Depending on whether you’re running uphill or on a technical trail with rocks or uneven terrain, you can’t use running pace effectively for speed workouts.
It’s definitely okay to do these workouts where you feel comfortable and not feel like you must spend every single run on the trails. The combination of longer runs on the trails and short speed sessions will make you a better overall runner.
*That being said, you can 100% do speed work on the trails. The key is to remember that you’re doing these by effort level and not by pace.
#20 Sharing the Trails
Many times you’ll be sharing the trail with mountain bikers. While they will often stop and let you pass, it’s incumbent upon you not to have music so loud in your headphones that you don’t hear them coming.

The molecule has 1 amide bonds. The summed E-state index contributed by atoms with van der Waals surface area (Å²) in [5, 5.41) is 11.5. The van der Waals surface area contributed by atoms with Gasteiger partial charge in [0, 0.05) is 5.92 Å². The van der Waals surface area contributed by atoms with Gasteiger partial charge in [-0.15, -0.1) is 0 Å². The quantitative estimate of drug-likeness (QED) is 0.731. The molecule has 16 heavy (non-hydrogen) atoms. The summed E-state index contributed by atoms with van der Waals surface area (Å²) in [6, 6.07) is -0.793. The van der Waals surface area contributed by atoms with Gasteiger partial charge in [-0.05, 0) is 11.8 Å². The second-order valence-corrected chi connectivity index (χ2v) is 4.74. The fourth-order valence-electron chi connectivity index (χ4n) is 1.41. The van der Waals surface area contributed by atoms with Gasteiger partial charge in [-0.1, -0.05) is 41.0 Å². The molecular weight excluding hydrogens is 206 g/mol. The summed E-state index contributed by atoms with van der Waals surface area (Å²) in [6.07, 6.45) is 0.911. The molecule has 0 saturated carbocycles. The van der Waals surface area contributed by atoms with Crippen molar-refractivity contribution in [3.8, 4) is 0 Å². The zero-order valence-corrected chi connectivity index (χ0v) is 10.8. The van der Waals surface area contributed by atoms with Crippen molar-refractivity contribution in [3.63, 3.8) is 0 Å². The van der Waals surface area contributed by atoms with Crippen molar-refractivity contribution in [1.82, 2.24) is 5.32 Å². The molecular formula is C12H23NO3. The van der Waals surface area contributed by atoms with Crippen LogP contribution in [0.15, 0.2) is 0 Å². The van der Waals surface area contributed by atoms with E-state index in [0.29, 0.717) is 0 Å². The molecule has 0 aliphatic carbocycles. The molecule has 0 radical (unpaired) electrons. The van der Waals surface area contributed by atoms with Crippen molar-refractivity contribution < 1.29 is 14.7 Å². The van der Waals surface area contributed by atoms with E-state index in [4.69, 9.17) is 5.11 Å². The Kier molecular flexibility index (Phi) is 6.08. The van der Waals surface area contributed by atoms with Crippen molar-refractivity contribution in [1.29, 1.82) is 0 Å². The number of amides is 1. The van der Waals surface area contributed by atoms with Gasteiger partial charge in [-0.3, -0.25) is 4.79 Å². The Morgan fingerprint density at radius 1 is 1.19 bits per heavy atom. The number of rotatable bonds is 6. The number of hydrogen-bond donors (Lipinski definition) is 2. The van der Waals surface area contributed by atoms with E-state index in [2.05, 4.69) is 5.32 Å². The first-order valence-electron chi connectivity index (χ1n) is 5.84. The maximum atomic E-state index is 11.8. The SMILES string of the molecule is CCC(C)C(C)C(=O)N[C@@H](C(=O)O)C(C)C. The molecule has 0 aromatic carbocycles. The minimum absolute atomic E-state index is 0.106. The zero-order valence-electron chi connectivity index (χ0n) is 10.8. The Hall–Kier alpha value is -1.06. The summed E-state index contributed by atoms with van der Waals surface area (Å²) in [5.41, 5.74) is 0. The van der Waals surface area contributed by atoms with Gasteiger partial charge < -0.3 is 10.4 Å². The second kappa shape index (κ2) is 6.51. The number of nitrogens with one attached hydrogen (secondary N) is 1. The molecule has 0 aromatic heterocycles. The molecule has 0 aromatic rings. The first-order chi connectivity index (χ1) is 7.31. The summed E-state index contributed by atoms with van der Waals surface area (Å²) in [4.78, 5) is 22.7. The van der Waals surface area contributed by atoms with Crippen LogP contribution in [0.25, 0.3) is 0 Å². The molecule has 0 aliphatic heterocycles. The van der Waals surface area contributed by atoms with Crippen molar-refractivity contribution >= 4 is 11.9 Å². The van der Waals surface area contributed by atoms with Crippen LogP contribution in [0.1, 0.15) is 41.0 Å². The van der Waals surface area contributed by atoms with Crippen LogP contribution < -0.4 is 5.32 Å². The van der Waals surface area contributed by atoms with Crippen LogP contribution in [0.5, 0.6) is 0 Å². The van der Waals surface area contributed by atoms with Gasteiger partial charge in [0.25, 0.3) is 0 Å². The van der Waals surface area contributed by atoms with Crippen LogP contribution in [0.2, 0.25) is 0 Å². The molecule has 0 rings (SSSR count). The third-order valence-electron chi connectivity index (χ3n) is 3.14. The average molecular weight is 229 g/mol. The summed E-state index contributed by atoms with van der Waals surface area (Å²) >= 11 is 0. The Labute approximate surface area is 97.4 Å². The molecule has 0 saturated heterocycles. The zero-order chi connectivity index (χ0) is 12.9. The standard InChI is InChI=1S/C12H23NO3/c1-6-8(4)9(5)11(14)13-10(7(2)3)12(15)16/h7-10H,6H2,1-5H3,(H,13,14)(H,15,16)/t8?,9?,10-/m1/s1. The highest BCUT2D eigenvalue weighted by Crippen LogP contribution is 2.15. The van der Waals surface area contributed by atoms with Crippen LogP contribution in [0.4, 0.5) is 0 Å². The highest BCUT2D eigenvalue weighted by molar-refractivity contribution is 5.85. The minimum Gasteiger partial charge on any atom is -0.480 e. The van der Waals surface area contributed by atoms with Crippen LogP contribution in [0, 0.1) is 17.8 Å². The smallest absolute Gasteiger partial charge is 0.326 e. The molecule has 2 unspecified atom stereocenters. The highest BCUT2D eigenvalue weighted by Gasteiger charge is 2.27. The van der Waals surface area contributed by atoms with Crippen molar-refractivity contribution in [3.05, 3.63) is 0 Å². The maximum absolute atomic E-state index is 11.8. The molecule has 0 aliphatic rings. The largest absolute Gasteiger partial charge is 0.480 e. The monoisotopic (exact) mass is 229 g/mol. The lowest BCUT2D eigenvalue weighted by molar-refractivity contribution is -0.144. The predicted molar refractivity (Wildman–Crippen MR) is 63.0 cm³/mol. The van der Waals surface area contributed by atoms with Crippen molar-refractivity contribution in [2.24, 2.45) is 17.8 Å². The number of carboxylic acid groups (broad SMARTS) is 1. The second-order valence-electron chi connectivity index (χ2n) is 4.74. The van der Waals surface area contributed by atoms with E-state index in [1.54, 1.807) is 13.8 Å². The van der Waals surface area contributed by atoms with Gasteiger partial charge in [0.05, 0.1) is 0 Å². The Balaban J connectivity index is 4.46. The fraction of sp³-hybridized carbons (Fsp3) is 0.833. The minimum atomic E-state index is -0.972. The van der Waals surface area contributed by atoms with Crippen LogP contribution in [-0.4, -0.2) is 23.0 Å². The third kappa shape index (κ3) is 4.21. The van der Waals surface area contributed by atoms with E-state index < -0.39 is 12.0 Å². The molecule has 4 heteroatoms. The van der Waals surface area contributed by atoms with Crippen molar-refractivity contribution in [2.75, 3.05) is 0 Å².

They’re obviously much faster, and I generally prefer to step to the side so they can move on by.
All the new runner tips I’ve shared before really apply here too. Be patient. Have fun. Embrace the journey!
Good luck training for your trail race, and enjoy everything that comes along with venturing off the roads. You may discover that you are truly a trail runner at heart.
Looking for more trail running tips?
- Best Trail Running Watches (extra long battery life, altimeter, etc)
- Trail Runner Gift Ideas
- First 50K Training Plan
- Comparing Nike Trail Running Shoes
- Best Trails Near Denver and Boulder
Other ways to connect with Amanda
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Facebook Community Chatter: RunToTheFinish